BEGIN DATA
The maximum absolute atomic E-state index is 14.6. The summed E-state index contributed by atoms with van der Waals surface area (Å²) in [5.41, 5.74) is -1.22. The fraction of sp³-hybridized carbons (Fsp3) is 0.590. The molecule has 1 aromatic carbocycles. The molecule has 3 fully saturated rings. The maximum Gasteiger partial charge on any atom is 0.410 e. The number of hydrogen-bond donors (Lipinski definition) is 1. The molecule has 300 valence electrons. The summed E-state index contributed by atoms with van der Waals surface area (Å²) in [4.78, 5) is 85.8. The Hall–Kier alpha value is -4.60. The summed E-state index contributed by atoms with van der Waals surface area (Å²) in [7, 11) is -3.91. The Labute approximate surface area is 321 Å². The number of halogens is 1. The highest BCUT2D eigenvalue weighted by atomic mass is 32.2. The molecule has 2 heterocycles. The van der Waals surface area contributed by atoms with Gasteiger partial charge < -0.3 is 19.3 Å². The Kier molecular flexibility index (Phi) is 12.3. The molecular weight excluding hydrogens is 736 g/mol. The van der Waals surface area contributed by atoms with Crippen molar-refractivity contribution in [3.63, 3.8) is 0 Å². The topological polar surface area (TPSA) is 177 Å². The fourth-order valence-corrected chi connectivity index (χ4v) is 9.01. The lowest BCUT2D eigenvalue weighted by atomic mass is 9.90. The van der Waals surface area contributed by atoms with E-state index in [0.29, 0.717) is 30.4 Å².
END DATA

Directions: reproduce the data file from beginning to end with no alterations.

The maximum absolute atomic E-state index is 14.6. The summed E-state index contributed by atoms with van der Waals surface area (Å²) in [5.41, 5.74) is -1.22. The fraction of sp³-hybridized carbons (Fsp3) is 0.590. The molecule has 1 aromatic carbocycles. The molecule has 3 fully saturated rings. The maximum Gasteiger partial charge on any atom is 0.410 e. The number of hydrogen-bond donors (Lipinski definition) is 1. The molecule has 300 valence electrons. The summed E-state index contributed by atoms with van der Waals surface area (Å²) in [4.78, 5) is 85.8. The Hall–Kier alpha value is -4.60. The summed E-state index contributed by atoms with van der Waals surface area (Å²) in [7, 11) is -3.91. The Labute approximate surface area is 321 Å². The number of halogens is 1. The highest BCUT2D eigenvalue weighted by atomic mass is 32.2. The molecule has 2 heterocycles. The van der Waals surface area contributed by atoms with Gasteiger partial charge < -0.3 is 19.3 Å². The Kier molecular flexibility index (Phi) is 12.3. The molecular weight excluding hydrogens is 736 g/mol. The van der Waals surface area contributed by atoms with Crippen molar-refractivity contribution in [3.63, 3.8) is 0 Å². The topological polar surface area (TPSA) is 177 Å². The fourth-order valence-corrected chi connectivity index (χ4v) is 9.01. The lowest BCUT2D eigenvalue weighted by atomic mass is 9.90. The van der Waals surface area contributed by atoms with E-state index in [0.29, 0.717) is 30.4 Å².